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    ELIZABETH ROSS Madeleine Sophie Barat, Rose Philippine Duchesne, Janet Urskine Stuart, Mabel Digbey, Josefa Mendez etc KING class of '62Jul 22, 2016 at 11:50 pm

    Thank you Archivist, Mrs. Victoria Allen, for all your wonderful work on “Sports” at Greenwich. Now I’d love to share a little something with you about Sports at Greenwich in the early 60s and so help me God, every single word I’m about to tell you is true. At Greenwich, and probably at any of the other Sacred Hearts around the world, we wore white short sleeved shirts and green gym tunics with matching bloomers. If you were lucky enough to be a boarder you could take a shower after playing lacrosse, hockey or basketball. If you were a “dayhop” you’d change out of your sweat soaked shirt, put on your uniform to go home in feeing sticky and smelling like something your mother didn’t want in the house. Most importantly for my tale is that the tunic had to be long… enough so that when you knelt to pray (?) it touched the ground. The length of the tunic is one of the topics I want to tell you about.
    I shall never forget the look on the face of Margaret Brown, RSCJ (my life long nemesis*) when during a hockey game against The Rye Country Day School she saw me talking to a group of the girls from RCDS. “Do you KNOW those girls??? Are they FRIENDS of yours?? How do YOU actually know them?” she stuttered with her eyes about to bulge out of her head. I explained that as I lived in Rye (which as our mistress general she already or should have known) and told her (without mentioning my fellow Ryeite classmates, Anne Harris or Sandra Steinthal, who had actually gone to RCDS in Junior Kindergarten) that most of them were my oldest and closest friends who I rode bikes with, learned about the disgusting facts of life from, went to day camp with all summer, at the same (close to Episcopalians only) beach club, took golf lessons with at the same (close to Episcopalians only) golf club, held boy-girl parties with and dated the same boys with because every night since the 9th* Class I’d been going to dancing class at RCDS ( “Our Crowd” only Jews and a few Irish Catholic boys admitted).
    I thought I’d gone far enough and figured I’d better not mention that by 1st Academic most of the boys I knew (again close to Episcopalians only) had already left for their non-Catholic prep schools. I also didn’t mention that I learned about the disgusting facts of life from one of them who luckily quickly agreed with me that our parents didn’t do that. Nor did I mention to her that I didn’t know why all my friends laughed when my best friend took us into her father’s bedroom to show us something that I later realized was a condom. I guess I was surprised enough to see her parents slept in separate bedrooms. When my grandparents had money they had separate dressing rooms with comphy chaises so they could read late at night and not keep one another up but Ambassador X (shall we say) had a king size bed. I definitely didn’t mention that although my mother was a Child of Mary, she was a convert, raised in Canada as an ANGLICIAN which you may know is as close to Episcopalian as you can get!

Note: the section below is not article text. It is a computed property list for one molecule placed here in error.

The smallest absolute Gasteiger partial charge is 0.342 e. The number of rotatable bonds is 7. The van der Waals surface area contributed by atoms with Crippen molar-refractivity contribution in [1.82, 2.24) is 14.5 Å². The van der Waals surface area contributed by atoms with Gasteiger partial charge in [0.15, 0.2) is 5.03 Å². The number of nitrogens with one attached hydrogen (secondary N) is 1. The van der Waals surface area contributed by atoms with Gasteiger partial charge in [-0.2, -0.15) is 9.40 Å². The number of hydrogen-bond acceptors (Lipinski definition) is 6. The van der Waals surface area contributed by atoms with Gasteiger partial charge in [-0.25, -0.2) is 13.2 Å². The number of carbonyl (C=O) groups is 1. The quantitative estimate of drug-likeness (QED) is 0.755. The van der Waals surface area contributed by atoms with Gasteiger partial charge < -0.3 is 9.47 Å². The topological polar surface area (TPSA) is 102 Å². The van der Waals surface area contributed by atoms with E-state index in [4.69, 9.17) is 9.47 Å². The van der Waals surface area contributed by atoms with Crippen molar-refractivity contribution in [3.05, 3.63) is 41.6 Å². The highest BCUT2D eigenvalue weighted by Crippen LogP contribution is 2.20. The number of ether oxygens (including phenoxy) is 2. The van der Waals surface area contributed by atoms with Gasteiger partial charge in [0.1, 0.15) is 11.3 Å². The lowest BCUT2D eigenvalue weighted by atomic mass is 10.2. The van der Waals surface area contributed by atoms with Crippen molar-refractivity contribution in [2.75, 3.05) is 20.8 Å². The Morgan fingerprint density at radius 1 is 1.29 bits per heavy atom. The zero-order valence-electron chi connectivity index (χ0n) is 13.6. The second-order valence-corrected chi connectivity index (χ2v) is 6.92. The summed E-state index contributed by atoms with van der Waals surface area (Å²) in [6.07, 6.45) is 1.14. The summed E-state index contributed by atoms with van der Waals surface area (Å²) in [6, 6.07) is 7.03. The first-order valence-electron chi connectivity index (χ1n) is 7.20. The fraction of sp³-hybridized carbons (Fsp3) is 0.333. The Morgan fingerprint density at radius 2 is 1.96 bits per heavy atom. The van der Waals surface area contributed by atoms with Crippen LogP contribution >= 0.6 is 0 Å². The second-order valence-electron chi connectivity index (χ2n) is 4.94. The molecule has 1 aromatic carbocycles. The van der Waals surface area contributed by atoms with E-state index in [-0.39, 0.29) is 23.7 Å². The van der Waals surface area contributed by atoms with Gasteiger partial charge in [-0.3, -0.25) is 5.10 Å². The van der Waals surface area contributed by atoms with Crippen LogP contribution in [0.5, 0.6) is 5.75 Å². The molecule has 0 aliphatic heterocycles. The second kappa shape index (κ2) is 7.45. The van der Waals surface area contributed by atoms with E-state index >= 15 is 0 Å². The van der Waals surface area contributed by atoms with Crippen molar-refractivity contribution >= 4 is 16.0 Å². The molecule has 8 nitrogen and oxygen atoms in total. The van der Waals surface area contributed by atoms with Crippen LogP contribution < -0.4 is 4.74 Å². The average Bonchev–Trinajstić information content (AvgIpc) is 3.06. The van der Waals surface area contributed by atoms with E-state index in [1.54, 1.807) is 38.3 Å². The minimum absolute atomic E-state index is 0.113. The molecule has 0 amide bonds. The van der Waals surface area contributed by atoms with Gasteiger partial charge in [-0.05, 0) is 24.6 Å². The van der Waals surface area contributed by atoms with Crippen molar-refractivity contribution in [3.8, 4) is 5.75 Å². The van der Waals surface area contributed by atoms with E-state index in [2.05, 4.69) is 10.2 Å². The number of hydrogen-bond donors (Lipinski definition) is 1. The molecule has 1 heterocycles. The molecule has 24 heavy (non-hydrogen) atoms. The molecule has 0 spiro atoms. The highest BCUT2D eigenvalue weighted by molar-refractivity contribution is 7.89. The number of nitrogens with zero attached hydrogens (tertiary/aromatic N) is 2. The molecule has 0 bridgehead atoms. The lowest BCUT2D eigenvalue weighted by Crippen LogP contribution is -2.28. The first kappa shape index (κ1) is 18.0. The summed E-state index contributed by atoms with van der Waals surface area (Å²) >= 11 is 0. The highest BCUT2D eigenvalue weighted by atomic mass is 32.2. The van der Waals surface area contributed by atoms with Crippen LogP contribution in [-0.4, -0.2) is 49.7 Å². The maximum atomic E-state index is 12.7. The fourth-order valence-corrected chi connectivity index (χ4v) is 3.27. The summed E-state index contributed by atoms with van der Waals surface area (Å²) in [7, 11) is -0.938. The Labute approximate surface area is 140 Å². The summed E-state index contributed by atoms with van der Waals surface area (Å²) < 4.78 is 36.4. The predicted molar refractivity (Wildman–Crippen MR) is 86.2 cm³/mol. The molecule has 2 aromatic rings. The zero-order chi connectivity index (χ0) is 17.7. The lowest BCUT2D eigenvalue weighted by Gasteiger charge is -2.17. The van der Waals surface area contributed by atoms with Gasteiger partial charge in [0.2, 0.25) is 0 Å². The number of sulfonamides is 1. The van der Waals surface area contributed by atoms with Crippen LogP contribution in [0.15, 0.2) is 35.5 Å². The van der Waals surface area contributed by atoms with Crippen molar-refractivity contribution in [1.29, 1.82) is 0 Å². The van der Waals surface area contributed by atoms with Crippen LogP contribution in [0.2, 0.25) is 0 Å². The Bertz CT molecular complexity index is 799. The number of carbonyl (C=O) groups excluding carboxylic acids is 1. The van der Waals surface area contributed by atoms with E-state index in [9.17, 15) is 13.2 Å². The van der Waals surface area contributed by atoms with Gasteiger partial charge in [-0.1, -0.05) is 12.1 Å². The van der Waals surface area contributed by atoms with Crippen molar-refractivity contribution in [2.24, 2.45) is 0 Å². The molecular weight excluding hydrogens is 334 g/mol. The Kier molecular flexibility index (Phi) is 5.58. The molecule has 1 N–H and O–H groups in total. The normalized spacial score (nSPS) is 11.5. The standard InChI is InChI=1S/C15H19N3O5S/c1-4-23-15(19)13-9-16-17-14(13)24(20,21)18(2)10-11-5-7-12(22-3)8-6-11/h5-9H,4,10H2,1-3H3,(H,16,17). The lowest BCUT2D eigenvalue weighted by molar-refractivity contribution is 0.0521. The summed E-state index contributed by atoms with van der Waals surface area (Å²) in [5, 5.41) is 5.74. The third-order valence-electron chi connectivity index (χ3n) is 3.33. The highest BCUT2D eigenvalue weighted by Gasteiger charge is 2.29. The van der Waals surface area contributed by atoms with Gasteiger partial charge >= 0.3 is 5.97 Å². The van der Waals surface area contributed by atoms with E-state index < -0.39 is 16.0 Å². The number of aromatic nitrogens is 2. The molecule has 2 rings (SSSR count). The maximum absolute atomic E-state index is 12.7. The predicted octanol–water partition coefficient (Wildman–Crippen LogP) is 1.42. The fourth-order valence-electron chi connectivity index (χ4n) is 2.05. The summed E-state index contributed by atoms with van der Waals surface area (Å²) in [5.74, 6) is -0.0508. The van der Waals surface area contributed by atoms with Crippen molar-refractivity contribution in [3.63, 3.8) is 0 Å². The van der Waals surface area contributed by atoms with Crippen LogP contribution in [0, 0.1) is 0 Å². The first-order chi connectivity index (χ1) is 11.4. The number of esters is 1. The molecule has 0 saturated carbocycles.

Oh, I’ve almost forgotten to tell you what upset Mother Brown so. RCDS’ tunics only covered their bloomers!!
    Another thing. I love the photo of girls at the pool, which came to my attention when I was looking on-line for something that had nothing to do with King’s Ridge, as Greenwich was originally called, or swimming pools. The photo was probably taken in the late 1940s or 50s but it was built by the original owner of the estate. Greenwich didn’t open until after WWII when Maplehurst, up near the G.W. Bridge in the Bronx, was closed and it wasn’t called King Street until the 50s.
    Once again, thank you so much for giving us this trip down memory lane. Especially since anyone from my days knows I hated gym…..didn’t even have a gym tunic and hid out with like minded students wherever we could after 3pm. When my class came back from summer vacation in 1961 the new building covered the pool which, as far as I was concerned, rang the death knell for my swimming at school. I got out of swimming by yelling out “STANDARD” every time my name was called for swimming. STANDARD meant you had your period and therefore couldn’t go in the pool. Why Mrs. Melford didn’t know some of us actually braved the risk of losing our virginity and wore Tampax I’ll never know. Only now I’m wondering why no one realized or bothered to help a young girl who had her period from late September through late May. Anyway, my Episcopalian friends in Rye and I only swam in saltwater pools…straight from Long Island Sound. After all, fresh water pools were for people who couldn’t get into OUR clubs !!!!!
    Best to anyone reading this.
    E. King Class of 1962

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    Victoria Allen (School Archivist)Nov 5, 2014 at 3:10 pm

    what a very nice article! most interesting and I loved the use of the photos! VTA

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